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  16. AndersMalmgren

    AndersMalmgren

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    It feels like a pretty basic test to disable the parent, something that should be done for all automated uGUI component tests even. But sure maybe they missed that one, but its not the first time simple features like these break. I hope atleast they do a TDD red green approuch when fixing it, so it cant happen again.

    Writing good automated test that test relevant things are a thing of art, most dont master it sadly.
     
    Last edited: Jul 11, 2019
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  17. Joe-Censored

    Joe-Censored

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    All true. The hardest part in QA is writing tests of a feature where it interacts with other features. It is pretty simple to test ToggleGroup's functionality for example (not really that complicated of a feature), but interacting with other engine functionality the possibilities are endless. What happens if I disable/enable the canvas? What happens if I change resolution? What happens if I destroy the object on the same frame a toggle is clicked? What happens if some of the toggles are on windows which are currently disabled? What happens if the GC cleans up on the same frame a toggle is clicked? What happens if the frame rate plunges on the same frame something else in togglegroup changes? What happens.... etc etc.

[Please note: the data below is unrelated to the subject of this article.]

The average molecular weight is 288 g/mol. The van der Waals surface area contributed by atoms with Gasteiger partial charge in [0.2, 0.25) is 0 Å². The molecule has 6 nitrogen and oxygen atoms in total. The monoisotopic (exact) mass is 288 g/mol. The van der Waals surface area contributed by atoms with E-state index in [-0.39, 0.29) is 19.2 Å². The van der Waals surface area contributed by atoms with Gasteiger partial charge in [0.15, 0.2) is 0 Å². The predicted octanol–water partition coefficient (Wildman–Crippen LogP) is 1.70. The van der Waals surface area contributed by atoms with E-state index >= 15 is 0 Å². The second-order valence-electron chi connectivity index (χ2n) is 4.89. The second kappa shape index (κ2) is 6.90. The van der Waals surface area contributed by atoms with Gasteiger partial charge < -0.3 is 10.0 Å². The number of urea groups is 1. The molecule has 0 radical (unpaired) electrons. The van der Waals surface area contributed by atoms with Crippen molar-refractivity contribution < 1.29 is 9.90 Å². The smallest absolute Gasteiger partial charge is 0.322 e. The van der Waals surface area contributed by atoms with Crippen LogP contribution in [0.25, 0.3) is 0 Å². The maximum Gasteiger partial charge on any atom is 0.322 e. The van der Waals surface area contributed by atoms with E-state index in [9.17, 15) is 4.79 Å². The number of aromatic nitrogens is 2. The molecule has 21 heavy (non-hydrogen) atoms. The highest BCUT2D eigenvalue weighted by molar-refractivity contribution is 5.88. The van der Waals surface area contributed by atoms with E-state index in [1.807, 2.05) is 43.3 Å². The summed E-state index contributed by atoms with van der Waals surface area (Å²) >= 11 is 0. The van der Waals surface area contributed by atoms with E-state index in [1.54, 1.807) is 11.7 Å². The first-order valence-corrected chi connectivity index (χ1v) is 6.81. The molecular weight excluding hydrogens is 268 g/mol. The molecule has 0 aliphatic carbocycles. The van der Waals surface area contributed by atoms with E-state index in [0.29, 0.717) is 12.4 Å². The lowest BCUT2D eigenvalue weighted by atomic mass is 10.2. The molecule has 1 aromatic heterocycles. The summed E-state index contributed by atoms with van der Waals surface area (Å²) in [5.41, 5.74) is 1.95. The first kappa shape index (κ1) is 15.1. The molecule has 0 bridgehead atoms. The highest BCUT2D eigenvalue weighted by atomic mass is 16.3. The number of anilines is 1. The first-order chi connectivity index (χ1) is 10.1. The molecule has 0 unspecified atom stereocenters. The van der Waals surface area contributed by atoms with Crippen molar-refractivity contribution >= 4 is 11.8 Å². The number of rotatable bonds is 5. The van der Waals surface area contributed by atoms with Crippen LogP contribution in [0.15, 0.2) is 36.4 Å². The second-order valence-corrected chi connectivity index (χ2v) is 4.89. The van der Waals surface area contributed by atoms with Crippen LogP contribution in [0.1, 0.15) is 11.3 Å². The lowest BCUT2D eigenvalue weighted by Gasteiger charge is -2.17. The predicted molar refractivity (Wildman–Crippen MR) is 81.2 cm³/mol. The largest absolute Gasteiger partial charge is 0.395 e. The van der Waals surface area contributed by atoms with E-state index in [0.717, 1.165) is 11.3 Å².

Do the same with every feature and how it interacts with every feature, using every option of every feature, and your test cases will be in the millions. Then run those millions against every supported Editor OS, under every language setting, compiling to every supported platform, for every Unity release, and it is just impossible. You can't script that many tests, you can't run that many even if they were scripted already, you can't investigate that many results, and still ship Unity releases on any reasonable time frame. QA has to cut down what could be years of testing into what they can fit into a couple weeks, and stuff gets missed.